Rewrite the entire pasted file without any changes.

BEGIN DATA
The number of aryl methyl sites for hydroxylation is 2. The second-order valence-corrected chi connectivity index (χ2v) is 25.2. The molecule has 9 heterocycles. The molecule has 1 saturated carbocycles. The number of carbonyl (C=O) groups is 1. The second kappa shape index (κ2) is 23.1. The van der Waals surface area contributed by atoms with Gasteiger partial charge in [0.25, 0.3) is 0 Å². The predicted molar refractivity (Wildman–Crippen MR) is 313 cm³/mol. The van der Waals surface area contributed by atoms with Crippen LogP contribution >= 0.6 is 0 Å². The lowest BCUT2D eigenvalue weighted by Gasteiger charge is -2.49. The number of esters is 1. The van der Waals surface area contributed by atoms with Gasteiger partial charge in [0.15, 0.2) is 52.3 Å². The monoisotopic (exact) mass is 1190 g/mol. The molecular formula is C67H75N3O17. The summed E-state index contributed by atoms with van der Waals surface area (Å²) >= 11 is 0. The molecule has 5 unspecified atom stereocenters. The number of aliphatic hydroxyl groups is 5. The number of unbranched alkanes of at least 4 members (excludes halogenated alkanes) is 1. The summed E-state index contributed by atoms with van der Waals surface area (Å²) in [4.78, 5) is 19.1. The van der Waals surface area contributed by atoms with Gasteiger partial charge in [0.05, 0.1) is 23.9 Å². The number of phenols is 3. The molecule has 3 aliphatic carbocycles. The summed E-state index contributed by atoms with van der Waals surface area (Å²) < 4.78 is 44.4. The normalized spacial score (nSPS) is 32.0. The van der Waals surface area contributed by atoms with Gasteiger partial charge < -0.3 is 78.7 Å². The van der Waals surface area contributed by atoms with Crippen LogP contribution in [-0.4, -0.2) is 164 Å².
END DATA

The number of aryl methyl sites for hydroxylation is 2. The second-order valence-corrected chi connectivity index (χ2v) is 25.2. The molecule has 9 heterocycles. The molecule has 1 saturated carbocycles. The number of carbonyl (C=O) groups is 1. The second kappa shape index (κ2) is 23.1. The van der Waals surface area contributed by atoms with Gasteiger partial charge in [0.25, 0.3) is 0 Å². The predicted molar refractivity (Wildman–Crippen MR) is 313 cm³/mol. The van der Waals surface area contributed by atoms with Crippen LogP contribution >= 0.6 is 0 Å². The lowest BCUT2D eigenvalue weighted by Gasteiger charge is -2.49. The number of esters is 1. The van der Waals surface area contributed by atoms with Gasteiger partial charge in [0.15, 0.2) is 52.3 Å². The monoisotopic (exact) mass is 1190 g/mol. The molecular formula is C67H75N3O17. The summed E-state index contributed by atoms with van der Waals surface area (Å²) >= 11 is 0. The molecule has 5 unspecified atom stereocenters. The number of aliphatic hydroxyl groups is 5. The number of unbranched alkanes of at least 4 members (excludes halogenated alkanes) is 1. The summed E-state index contributed by atoms with van der Waals surface area (Å²) in [4.78, 5) is 19.1. The van der Waals surface area contributed by atoms with Gasteiger partial charge in [0.05, 0.1) is 23.9 Å². The number of phenols is 3. The molecule has 3 aliphatic carbocycles. The summed E-state index contributed by atoms with van der Waals surface area (Å²) < 4.78 is 44.4. The normalized spacial score (nSPS) is 32.0. The van der Waals surface area contributed by atoms with Gasteiger partial charge < -0.3 is 78.7 Å². The van der Waals surface area contributed by atoms with Crippen LogP contribution in [-0.4, -0.2) is 164 Å².